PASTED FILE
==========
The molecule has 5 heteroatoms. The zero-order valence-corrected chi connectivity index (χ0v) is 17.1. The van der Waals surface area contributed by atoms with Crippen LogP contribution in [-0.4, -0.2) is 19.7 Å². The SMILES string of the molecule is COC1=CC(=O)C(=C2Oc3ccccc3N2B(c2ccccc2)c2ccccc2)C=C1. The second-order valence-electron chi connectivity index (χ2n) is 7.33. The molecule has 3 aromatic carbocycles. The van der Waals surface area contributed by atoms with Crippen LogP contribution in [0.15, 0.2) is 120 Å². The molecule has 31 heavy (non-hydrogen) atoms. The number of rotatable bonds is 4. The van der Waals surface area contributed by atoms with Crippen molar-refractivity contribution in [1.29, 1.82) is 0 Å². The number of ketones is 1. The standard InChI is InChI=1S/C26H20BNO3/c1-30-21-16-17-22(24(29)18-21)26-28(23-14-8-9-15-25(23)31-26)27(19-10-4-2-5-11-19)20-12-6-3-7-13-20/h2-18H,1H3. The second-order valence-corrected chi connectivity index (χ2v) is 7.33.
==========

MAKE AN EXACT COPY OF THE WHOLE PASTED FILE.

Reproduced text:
The molecule has 5 heteroatoms. The zero-order valence-corrected chi connectivity index (χ0v) is 17.1. The van der Waals surface area contributed by atoms with Crippen LogP contribution in [-0.4, -0.2) is 19.7 Å². The SMILES string of the molecule is COC1=CC(=O)C(=C2Oc3ccccc3N2B(c2ccccc2)c2ccccc2)C=C1. The second-order valence-electron chi connectivity index (χ2n) is 7.33. The molecule has 3 aromatic carbocycles. The van der Waals surface area contributed by atoms with Crippen LogP contribution in [0.15, 0.2) is 120 Å². The molecule has 31 heavy (non-hydrogen) atoms. The number of rotatable bonds is 4. The van der Waals surface area contributed by atoms with Crippen molar-refractivity contribution in [1.29, 1.82) is 0 Å². The number of ketones is 1. The standard InChI is InChI=1S/C26H20BNO3/c1-30-21-16-17-22(24(29)18-21)26-28(23-14-8-9-15-25(23)31-26)27(19-10-4-2-5-11-19)20-12-6-3-7-13-20/h2-18H,1H3. The second-order valence-corrected chi connectivity index (χ2v) is 7.33.